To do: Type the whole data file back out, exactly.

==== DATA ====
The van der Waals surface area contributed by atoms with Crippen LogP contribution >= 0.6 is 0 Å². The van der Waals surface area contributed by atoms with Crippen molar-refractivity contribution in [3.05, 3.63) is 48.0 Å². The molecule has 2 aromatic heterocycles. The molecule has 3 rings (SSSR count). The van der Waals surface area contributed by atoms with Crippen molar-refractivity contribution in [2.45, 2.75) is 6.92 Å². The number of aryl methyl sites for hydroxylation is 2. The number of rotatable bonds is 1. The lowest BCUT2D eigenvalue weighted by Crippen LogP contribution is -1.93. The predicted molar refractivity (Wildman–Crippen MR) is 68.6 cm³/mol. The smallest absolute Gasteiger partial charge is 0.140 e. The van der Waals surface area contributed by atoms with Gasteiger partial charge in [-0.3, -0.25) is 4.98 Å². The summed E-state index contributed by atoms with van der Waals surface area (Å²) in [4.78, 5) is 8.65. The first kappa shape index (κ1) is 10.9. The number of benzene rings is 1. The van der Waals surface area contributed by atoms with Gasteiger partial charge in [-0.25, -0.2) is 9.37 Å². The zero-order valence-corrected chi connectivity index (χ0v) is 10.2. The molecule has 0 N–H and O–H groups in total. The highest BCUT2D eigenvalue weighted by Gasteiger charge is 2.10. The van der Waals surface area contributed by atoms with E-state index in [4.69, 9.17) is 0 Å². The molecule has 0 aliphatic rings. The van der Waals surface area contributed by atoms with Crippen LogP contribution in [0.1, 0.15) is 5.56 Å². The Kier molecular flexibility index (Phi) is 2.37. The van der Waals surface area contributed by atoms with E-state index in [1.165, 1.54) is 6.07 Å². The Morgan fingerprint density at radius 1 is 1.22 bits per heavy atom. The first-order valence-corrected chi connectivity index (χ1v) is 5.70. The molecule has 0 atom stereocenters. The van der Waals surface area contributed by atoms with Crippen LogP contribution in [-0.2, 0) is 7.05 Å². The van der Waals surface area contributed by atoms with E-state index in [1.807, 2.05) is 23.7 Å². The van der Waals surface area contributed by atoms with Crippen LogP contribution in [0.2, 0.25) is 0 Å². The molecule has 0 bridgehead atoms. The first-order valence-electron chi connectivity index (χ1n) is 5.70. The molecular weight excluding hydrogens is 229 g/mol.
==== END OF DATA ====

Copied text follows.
The van der Waals surface area contributed by atoms with Crippen LogP contribution >= 0.6 is 0 Å². The van der Waals surface area contributed by atoms with Crippen molar-refractivity contribution in [3.05, 3.63) is 48.0 Å². The molecule has 2 aromatic heterocycles. The molecule has 3 rings (SSSR count). The van der Waals surface area contributed by atoms with Crippen molar-refractivity contribution in [2.45, 2.75) is 6.92 Å². The number of aryl methyl sites for hydroxylation is 2. The number of rotatable bonds is 1. The lowest BCUT2D eigenvalue weighted by Crippen LogP contribution is -1.93. The predicted molar refractivity (Wildman–Crippen MR) is 68.6 cm³/mol. The smallest absolute Gasteiger partial charge is 0.140 e. The van der Waals surface area contributed by atoms with Gasteiger partial charge in [-0.3, -0.25) is 4.98 Å². The summed E-state index contributed by atoms with van der Waals surface area (Å²) in [4.78, 5) is 8.65. The first kappa shape index (κ1) is 10.9. The number of benzene rings is 1. The van der Waals surface area contributed by atoms with Gasteiger partial charge in [-0.25, -0.2) is 9.37 Å². The zero-order valence-corrected chi connectivity index (χ0v) is 10.2. The molecule has 0 N–H and O–H groups in total. The highest BCUT2D eigenvalue weighted by Gasteiger charge is 2.10. The van der Waals surface area contributed by atoms with E-state index in [4.69, 9.17) is 0 Å². The molecule has 0 aliphatic rings. The van der Waals surface area contributed by atoms with Crippen LogP contribution in [0.1, 0.15) is 5.56 Å². The Kier molecular flexibility index (Phi) is 2.37. The van der Waals surface area contributed by atoms with E-state index in [1.165, 1.54) is 6.07 Å². The Morgan fingerprint density at radius 1 is 1.22 bits per heavy atom. The first-order valence-corrected chi connectivity index (χ1v) is 5.70. The molecule has 0 atom stereocenters. The van der Waals surface area contributed by atoms with Crippen LogP contribution in [-0.2, 0) is 7.05 Å². The van der Waals surface area contributed by atoms with E-state index in [1.807, 2.05) is 23.7 Å². The van der Waals surface area contributed by atoms with Crippen LogP contribution in [0.2, 0.25) is 0 Å². The molecule has 0 bridgehead atoms. The first-order valence-electron chi connectivity index (χ1n) is 5.70. The molecular weight excluding hydrogens is 229 g/mol.